Certificate in Latin American Studies (LAS) Alumna, 2010
May 17, 2019 | Image: Presentation at Kimberly-Clark Corporation
Anabell Iglesias is the Communications Chief for the Inter-American Development Bank. In her position, she leads communications at the Knowledge, Innovation, and Communications sector in support of the Bank’s vision of improving lives. In 2010, Anabell received her MA in Mass Communications from the UF College of Journalism and Communications along with a Certificate in Latin American Studies (LAS) from the Center for Latin American Studies. Currently, Anabell also serves as part of the Center for Latin American Studies Alumni Board.
I lead Communications at the Inter-American Development Bank and came on board earlier this year. While a shift from my usual corporate world, I'm quite enjoying how I am able to bring together threads from studies and past experiences in new ways. I am part of the Knowledge, Innovations, and Communications sector, which does storytelling and manages reputation on the Bank's programming and engages in scaling knowledge and innovation solutions for development. I worked on my LAS certificate together with my master's in communications, so my current position is the perfect expression of what I thought a career could look like when I was a student.
Since the beginning of my career, I knew I wanted to combine my interest in it being global with my purpose to have an impact in Latin America. Both my career and academic decisions have reflected this duality.
I came to UF as a Fulbright Fellow in the Fall of 2008 and was enrolled at the College of Journalism and Communications (CJC), where I pursued a Masters in Mass Communications within the international/intercultural track. I didn't know about the Center for Latin American Studies until some courses I was interested in were canceled and I became aware I could look for classes outside my college. Needless to say, I felt I had stumbled upon a gem when I found UF-LAS! Every week I looked forward to my "Latinos in the U.S." class with Prof. Efraín Barradas and took elements from it to inform in new ways what I was learning at CJC. For example, I would reflect on the effects of international broadcasting and new media in Latin America, the exchange between a country and its diaspora and how culture would travel, etc.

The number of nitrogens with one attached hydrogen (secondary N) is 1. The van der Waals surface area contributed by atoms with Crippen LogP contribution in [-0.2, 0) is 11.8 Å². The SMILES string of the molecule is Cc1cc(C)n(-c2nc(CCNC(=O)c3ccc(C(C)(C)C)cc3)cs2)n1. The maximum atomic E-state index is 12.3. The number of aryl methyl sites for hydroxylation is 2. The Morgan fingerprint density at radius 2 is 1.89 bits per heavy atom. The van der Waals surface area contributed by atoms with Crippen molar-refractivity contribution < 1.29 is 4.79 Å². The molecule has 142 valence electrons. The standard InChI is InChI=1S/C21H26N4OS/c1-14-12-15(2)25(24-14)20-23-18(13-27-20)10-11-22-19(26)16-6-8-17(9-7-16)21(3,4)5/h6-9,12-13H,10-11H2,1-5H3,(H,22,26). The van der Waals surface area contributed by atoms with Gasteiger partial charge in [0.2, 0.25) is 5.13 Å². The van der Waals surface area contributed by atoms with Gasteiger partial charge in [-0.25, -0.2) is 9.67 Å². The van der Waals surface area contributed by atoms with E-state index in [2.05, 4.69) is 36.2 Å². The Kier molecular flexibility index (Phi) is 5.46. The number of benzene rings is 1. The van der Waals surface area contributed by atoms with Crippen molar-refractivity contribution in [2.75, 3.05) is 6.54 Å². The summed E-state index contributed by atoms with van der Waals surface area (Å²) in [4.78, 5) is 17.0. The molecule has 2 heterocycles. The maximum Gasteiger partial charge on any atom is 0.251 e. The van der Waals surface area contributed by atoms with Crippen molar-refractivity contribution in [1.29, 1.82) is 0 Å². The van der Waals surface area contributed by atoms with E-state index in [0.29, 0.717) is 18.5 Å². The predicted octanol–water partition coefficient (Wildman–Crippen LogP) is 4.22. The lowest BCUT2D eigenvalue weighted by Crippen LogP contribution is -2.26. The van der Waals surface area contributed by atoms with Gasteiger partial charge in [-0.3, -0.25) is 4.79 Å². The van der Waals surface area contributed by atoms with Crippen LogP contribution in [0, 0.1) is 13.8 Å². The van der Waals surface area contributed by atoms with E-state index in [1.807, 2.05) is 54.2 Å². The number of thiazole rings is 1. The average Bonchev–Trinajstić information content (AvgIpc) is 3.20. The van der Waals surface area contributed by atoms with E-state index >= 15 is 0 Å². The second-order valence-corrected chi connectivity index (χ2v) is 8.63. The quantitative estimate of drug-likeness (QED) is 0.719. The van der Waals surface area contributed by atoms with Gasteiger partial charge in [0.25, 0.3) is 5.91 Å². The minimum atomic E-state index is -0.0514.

As I continued selecting my classes, I would focus my research on applications for Latin America, which placed me on track to complete the LAS Certificate. Even my internships (Discovery Networks Latin America/ U.S. Hispanic, World Partnerships/U.S. Department of State, and Kimberly-Clark Latin America) had a regional focus.
I'm a lifelong learner and I have been very fortunate to work in organizations that place capability building as one of their priorities. This means that coupled with corporate mandates of people development, my desire to learn and my constant curiosity have found fertile ground. Additionally, I have been able to truly work across borders which has allowed for enriching experiences. The world seems big at first when you start an international career. However, as you focus on people and delivering value, you begin to understand how we're very much the same at the core. My marketing and communications career has provided an avenue to truly explore this wonderful world we live in and offer solutions to challenges through my work - in a corporate setting and now in international development.
I also love that I have been able to be part of both Global and Regional teams. There's a special kind of energy when you sit at the table and can craft strategies with global peers, then be able to turn around and go deep within your own region and engage there as well.
When I came to UF, I thought I had the basics pretty much figured out on the cultural front and my studies would be largely shaped by new insights on communications and media. This was because it was my second masters, as I had already completed an MBA at the Thunderbird School of International Management, which has a strong focus on cultural dexterity.
What UF-LAS did was give me the gift of a whole new level of perspective in my own personal and cultural experiences that would ultimately result in being able to deliver a larger impact.
You see, I grew up in a bicultural environment (El Salvador/United States) in Latin America and called myself a "cultural translator". However, the class with Prof. Barradas opened my mind to a new set of cultural situations - including where I landed personally. It gave words and definitions to situations and past experiences. What Thunderbird had done to unleash my passion in international diversity, UF-LAS did to unleash a personal understanding and view on topics such as migration, hybrid cultures, diaspora impact, etc. As my career responsibilities grew and I became a leader who would participate in bigger conversations, I appreciated the fact I was able to pull from what I had learned at my schools. I think this was the most evident for me when I was part of steering committees for Diversity & Inclusion and for Sustainability at both the Latin America and Global levels.
Reach across disciplines and colleges to make your future impact in Latin America stronger. Your regional understanding will give you relevance and empathy, and those additional skills will make your solutions stronger and sharper. And above all, never stop learning so we can all help build a brighter future for Latin America.